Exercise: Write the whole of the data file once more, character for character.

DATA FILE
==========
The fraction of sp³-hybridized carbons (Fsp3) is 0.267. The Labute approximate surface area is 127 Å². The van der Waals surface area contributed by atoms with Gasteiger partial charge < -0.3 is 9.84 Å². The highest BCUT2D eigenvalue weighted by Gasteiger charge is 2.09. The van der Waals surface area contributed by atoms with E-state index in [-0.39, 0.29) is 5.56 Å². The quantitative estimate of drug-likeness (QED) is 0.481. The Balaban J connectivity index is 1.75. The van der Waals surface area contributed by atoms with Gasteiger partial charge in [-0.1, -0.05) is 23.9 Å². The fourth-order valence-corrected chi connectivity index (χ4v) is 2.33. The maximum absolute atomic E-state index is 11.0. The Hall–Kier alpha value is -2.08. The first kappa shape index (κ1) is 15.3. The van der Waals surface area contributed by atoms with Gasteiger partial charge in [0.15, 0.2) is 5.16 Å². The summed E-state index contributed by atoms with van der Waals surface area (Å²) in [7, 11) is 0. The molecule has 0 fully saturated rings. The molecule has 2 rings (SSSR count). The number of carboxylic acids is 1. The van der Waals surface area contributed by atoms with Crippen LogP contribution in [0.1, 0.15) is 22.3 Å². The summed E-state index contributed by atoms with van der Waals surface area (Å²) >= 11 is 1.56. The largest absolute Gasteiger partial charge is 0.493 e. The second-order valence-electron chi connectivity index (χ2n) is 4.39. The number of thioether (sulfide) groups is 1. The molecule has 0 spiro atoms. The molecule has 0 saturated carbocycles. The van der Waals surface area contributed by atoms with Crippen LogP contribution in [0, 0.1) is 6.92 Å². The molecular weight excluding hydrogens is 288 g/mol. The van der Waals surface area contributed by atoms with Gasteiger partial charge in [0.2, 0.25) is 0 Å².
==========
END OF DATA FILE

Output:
The fraction of sp³-hybridized carbons (Fsp3) is 0.267. The Labute approximate surface area is 127 Å². The van der Waals surface area contributed by atoms with Gasteiger partial charge < -0.3 is 9.84 Å². The highest BCUT2D eigenvalue weighted by Gasteiger charge is 2.09. The van der Waals surface area contributed by atoms with E-state index in [-0.39, 0.29) is 5.56 Å². The quantitative estimate of drug-likeness (QED) is 0.481. The Balaban J connectivity index is 1.75. The van der Waals surface area contributed by atoms with Gasteiger partial charge in [-0.1, -0.05) is 23.9 Å². The fourth-order valence-corrected chi connectivity index (χ4v) is 2.33. The maximum absolute atomic E-state index is 11.0. The Hall–Kier alpha value is -2.08. The first kappa shape index (κ1) is 15.3. The van der Waals surface area contributed by atoms with Gasteiger partial charge in [0.15, 0.2) is 5.16 Å². The summed E-state index contributed by atoms with van der Waals surface area (Å²) in [7, 11) is 0. The molecule has 0 fully saturated rings. The molecule has 2 rings (SSSR count). The number of carboxylic acids is 1. The van der Waals surface area contributed by atoms with Crippen LogP contribution in [0.1, 0.15) is 22.3 Å². The summed E-state index contributed by atoms with van der Waals surface area (Å²) >= 11 is 1.56. The largest absolute Gasteiger partial charge is 0.493 e. The second-order valence-electron chi connectivity index (χ2n) is 4.39. The number of thioether (sulfide) groups is 1. The molecule has 0 spiro atoms. The molecule has 0 saturated carbocycles. The van der Waals surface area contributed by atoms with Crippen LogP contribution in [0, 0.1) is 6.92 Å². The molecular weight excluding hydrogens is 288 g/mol. The van der Waals surface area contributed by atoms with Gasteiger partial charge in [0.2, 0.25) is 0 Å².